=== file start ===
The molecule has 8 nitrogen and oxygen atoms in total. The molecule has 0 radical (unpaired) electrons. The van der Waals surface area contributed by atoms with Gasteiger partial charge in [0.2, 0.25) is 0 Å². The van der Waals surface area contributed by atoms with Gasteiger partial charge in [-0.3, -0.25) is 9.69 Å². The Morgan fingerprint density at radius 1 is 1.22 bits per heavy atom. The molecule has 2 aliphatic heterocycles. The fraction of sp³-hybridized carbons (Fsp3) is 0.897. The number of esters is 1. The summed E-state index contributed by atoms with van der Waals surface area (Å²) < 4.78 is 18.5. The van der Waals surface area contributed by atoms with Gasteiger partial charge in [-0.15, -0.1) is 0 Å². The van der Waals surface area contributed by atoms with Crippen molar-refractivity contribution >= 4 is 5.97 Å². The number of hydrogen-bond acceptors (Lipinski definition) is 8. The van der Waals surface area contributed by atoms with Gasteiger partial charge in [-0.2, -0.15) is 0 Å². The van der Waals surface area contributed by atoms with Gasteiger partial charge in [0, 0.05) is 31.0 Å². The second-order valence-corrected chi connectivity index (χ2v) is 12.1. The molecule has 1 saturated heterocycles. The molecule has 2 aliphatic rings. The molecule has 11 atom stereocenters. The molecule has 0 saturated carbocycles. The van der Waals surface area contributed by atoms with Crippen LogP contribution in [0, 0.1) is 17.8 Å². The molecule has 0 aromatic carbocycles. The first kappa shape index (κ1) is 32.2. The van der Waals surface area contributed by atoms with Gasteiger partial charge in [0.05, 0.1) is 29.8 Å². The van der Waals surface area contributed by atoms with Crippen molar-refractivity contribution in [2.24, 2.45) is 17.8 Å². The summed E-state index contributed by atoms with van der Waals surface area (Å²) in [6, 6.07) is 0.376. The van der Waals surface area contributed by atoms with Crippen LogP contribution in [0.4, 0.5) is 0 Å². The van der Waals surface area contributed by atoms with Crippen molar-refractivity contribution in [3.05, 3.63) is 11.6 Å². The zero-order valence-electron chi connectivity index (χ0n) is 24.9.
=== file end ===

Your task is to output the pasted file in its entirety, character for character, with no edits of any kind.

The molecule has 8 nitrogen and oxygen atoms in total. The molecule has 0 radical (unpaired) electrons. The van der Waals surface area contributed by atoms with Gasteiger partial charge in [0.2, 0.25) is 0 Å². The van der Waals surface area contributed by atoms with Gasteiger partial charge in [-0.3, -0.25) is 9.69 Å². The Morgan fingerprint density at radius 1 is 1.22 bits per heavy atom. The molecule has 2 aliphatic heterocycles. The fraction of sp³-hybridized carbons (Fsp3) is 0.897. The number of esters is 1. The summed E-state index contributed by atoms with van der Waals surface area (Å²) < 4.78 is 18.5. The van der Waals surface area contributed by atoms with Gasteiger partial charge in [-0.15, -0.1) is 0 Å². The van der Waals surface area contributed by atoms with Crippen molar-refractivity contribution >= 4 is 5.97 Å². The number of hydrogen-bond acceptors (Lipinski definition) is 8. The van der Waals surface area contributed by atoms with Gasteiger partial charge in [-0.2, -0.15) is 0 Å². The van der Waals surface area contributed by atoms with Gasteiger partial charge in [0, 0.05) is 31.0 Å². The second-order valence-corrected chi connectivity index (χ2v) is 12.1. The molecule has 1 saturated heterocycles. The molecule has 2 aliphatic rings. The molecule has 11 atom stereocenters. The molecule has 0 saturated carbocycles. The van der Waals surface area contributed by atoms with Crippen LogP contribution in [0, 0.1) is 17.8 Å². The molecule has 0 aromatic carbocycles. The first kappa shape index (κ1) is 32.2. The van der Waals surface area contributed by atoms with Gasteiger partial charge in [0.05, 0.1) is 29.8 Å². The van der Waals surface area contributed by atoms with Crippen molar-refractivity contribution in [2.24, 2.45) is 17.8 Å². The summed E-state index contributed by atoms with van der Waals surface area (Å²) in [6, 6.07) is 0.376. The van der Waals surface area contributed by atoms with Crippen LogP contribution in [0.4, 0.5) is 0 Å². The van der Waals surface area contributed by atoms with Crippen molar-refractivity contribution in [3.05, 3.63) is 11.6 Å². The zero-order valence-electron chi connectivity index (χ0n) is 24.9.